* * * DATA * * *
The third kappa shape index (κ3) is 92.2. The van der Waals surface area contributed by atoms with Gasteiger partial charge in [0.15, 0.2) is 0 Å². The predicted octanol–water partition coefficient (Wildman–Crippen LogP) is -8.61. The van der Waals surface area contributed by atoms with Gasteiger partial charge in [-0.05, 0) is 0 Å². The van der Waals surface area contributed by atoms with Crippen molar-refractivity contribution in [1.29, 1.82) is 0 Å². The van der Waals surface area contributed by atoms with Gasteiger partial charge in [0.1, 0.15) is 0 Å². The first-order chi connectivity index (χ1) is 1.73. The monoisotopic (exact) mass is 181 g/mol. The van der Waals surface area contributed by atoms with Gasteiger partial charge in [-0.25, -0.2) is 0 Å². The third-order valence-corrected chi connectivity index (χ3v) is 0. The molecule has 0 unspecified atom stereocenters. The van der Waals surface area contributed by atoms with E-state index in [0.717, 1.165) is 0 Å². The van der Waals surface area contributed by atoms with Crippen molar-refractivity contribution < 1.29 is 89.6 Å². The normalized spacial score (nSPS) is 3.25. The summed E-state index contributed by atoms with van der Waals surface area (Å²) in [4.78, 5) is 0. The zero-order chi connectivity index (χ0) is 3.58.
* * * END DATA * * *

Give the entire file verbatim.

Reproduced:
The third kappa shape index (κ3) is 92.2. The van der Waals surface area contributed by atoms with Gasteiger partial charge in [0.15, 0.2) is 0 Å². The predicted octanol–water partition coefficient (Wildman–Crippen LogP) is -8.61. The van der Waals surface area contributed by atoms with Gasteiger partial charge in [-0.05, 0) is 0 Å². The van der Waals surface area contributed by atoms with Crippen molar-refractivity contribution in [1.29, 1.82) is 0 Å². The van der Waals surface area contributed by atoms with Gasteiger partial charge in [0.1, 0.15) is 0 Å². The first-order chi connectivity index (χ1) is 1.73. The monoisotopic (exact) mass is 181 g/mol. The van der Waals surface area contributed by atoms with Gasteiger partial charge in [-0.25, -0.2) is 0 Å². The third-order valence-corrected chi connectivity index (χ3v) is 0. The molecule has 0 unspecified atom stereocenters. The van der Waals surface area contributed by atoms with E-state index in [0.717, 1.165) is 0 Å². The van der Waals surface area contributed by atoms with Crippen molar-refractivity contribution < 1.29 is 89.6 Å². The normalized spacial score (nSPS) is 3.25. The summed E-state index contributed by atoms with van der Waals surface area (Å²) in [4.78, 5) is 0. The zero-order chi connectivity index (χ0) is 3.58.